Call for Artists, Making Money at Juried Art Fairs, Craft Shows and Festivals
People in new England are just not into fine art I guess. Sure, there are many fine art/craft shows up here but the customer base is a little more pragmatic. They're more into 'functional' as opposed to 2D.
New England is rural, with a few cities thrown in. It's mostly hard working middle class people who, as a group don't have the disposable income many in other areas do.
New Englanders look for value in things they buy. And with a few exceptions, shows as a rule are for the locals who just aren't into fine art/crafts.
That's not to say the arts aren't supported. The arts are a big part of Vermont's economy. Here in Vermont the Vermont Crafts Council has "Open Studio Weekend" where all participating artists sign up and their studios are on a state map for May 28 & 29 and October 1 & 2 of this year. Peak foliage season. http://www.vermontcrafts.com/links/open.html The tourists love driving up a dirt road to find a 200 year old farmhouse with a contemporary studio inside. Especially in October!
Just saw this, Charlene...funny!!
I don't know. The same people (snowbirds) who populate Florida in the winter live up north in the summer. Michigan and Chicago have a lot of good shows. Maybe I'm just a Yankee girl, but New England is home to many famous artists, and I don't think the rural and suburban folks necessarily eschew fine art for craft and functional art. There's plenty of savoir faire off I-95. I'm thinking Nantucket, Cape Cod, Gloucester, Newport, etc. If you've ventured off the show cities in Florida and looked around, there's an enormous rural population (I'm being extremely kind) there as well, and I suspect the preferred form of art there is of the beer can variety. (Unfortunately that's where I live now.)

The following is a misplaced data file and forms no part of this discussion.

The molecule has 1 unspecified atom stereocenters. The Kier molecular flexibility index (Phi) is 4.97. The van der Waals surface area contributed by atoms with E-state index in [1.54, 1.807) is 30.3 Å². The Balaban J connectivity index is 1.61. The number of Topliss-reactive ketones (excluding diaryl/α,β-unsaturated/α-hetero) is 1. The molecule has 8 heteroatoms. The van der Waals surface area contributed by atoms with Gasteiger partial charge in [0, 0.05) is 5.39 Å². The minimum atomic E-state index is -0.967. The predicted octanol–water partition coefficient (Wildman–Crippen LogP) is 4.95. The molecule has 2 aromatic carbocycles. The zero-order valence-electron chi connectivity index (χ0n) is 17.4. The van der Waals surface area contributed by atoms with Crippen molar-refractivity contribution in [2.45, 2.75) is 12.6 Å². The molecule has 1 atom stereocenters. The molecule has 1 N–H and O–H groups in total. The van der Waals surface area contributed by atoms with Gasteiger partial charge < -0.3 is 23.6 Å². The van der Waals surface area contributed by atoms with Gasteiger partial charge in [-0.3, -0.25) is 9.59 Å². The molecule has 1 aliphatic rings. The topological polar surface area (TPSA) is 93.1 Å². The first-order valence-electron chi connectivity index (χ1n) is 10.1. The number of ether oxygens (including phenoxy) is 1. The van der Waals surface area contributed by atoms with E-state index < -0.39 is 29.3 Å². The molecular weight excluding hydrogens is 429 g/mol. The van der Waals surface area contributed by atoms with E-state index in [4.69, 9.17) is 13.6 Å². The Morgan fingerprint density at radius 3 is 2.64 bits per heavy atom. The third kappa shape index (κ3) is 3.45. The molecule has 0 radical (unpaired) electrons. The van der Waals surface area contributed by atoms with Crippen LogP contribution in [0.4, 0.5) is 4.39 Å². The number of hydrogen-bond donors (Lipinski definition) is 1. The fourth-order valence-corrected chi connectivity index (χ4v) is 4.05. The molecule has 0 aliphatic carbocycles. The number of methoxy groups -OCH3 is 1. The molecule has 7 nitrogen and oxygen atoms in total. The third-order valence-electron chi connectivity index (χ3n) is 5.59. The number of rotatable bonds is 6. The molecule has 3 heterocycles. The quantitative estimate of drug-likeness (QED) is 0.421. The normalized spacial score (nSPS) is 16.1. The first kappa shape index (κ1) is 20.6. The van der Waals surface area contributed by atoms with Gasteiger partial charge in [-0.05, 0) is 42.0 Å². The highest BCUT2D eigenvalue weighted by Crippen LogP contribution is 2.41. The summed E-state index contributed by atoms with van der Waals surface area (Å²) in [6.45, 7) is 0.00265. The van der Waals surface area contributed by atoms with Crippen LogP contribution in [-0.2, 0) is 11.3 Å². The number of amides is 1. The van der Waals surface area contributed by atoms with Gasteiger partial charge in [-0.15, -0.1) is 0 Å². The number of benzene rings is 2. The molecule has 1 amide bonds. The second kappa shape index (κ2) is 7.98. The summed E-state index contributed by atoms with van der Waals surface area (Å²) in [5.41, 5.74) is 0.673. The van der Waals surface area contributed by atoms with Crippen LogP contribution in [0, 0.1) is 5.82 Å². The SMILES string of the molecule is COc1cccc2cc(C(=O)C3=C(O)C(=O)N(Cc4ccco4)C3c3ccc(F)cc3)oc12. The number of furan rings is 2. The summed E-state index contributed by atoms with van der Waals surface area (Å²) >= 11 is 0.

It doesn't really make sense that a promoter wouldn't follow this huge market back to their homes in the summer.
The Cape and the islands are a different scene altogether. Ther's money there, but it's the tourists who buy.
Gloucester? I've done Gloucester shows since 1995 and again, those fishermen's families aren't wealthy, the tourists are. Gloucester was never a vacation destination until the movie "The Perfect Storm". It's still pretty much a rough and tumble town.
Now there's Rockport out on the end of Cape Ann, but again, the artists work from their studios, not shows.
We're thinking two New Englands. The I-95 corridor and the rest of the region.
And yes, New England has been home to many famous artists, but how many of them did shows? Norman Rockwell lived in my town from 1939 to 1953. I am fortunate to talk to a number of people who knew him personally, and I hear stories about him not too many people know. Grandma Moses lived about 10 miles from here in Eagle Bridge, NY and she and Rockwell were good friends. We still go over to the Moses family farm to buy corn in the summer.
Two very famous artists. But neither one did any shows.
It's just different, that's all. The way it's done in Florida just isn't the way it's done up here. I can guarantee you promoters have tried in the past to lure the snowbirds to shows in their home states. And failed.
The only show I know of where something in that stratosphere would have sold, besides the Sunapee show which is only for New Hampshire artists, is the Craftproducers' show in Manchester, VT.
A number of years ago, an exhibitor had a complete handcrafted bedroom suite. He wanted $8,500 for it. A woman walked by and said "who do I make the check out to?"
That's when times were good and the city skiers were furnishing their brand new million dollar condos on the mountain.
Those times are long gone. And won't be back for quite a while. Those condos either went into foreclosure or were sold at auction for back property taxes.
anyone going or has gone to paragon in Fairfax---is it possible to set up your tent the night before????
i am too slow to set up that morning